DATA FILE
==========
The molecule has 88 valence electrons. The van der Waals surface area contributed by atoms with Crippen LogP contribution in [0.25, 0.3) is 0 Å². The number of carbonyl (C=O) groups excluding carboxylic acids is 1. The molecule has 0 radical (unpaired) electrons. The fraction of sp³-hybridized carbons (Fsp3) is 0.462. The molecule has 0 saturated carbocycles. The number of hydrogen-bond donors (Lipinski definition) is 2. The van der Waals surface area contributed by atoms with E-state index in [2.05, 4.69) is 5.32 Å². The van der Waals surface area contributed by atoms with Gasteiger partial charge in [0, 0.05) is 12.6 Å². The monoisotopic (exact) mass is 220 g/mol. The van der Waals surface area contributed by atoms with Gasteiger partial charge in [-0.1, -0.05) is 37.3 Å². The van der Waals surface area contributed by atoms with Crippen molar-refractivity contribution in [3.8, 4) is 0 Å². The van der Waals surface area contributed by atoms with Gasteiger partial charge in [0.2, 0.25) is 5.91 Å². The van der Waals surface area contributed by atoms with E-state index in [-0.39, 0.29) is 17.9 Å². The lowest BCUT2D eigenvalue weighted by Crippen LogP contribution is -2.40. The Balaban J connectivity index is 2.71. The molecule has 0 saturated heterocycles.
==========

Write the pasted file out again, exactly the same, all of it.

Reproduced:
The molecule has 88 valence electrons. The van der Waals surface area contributed by atoms with Crippen LogP contribution in [0.25, 0.3) is 0 Å². The number of carbonyl (C=O) groups excluding carboxylic acids is 1. The molecule has 0 radical (unpaired) electrons. The fraction of sp³-hybridized carbons (Fsp3) is 0.462. The molecule has 0 saturated carbocycles. The number of hydrogen-bond donors (Lipinski definition) is 2. The van der Waals surface area contributed by atoms with E-state index in [2.05, 4.69) is 5.32 Å². The van der Waals surface area contributed by atoms with Gasteiger partial charge in [0, 0.05) is 12.6 Å². The monoisotopic (exact) mass is 220 g/mol. The van der Waals surface area contributed by atoms with Gasteiger partial charge in [-0.1, -0.05) is 37.3 Å². The van der Waals surface area contributed by atoms with Crippen molar-refractivity contribution in [3.8, 4) is 0 Å². The van der Waals surface area contributed by atoms with Gasteiger partial charge in [0.2, 0.25) is 5.91 Å². The van der Waals surface area contributed by atoms with E-state index in [-0.39, 0.29) is 17.9 Å². The lowest BCUT2D eigenvalue weighted by Crippen LogP contribution is -2.40. The Balaban J connectivity index is 2.71. The molecule has 0 saturated heterocycles.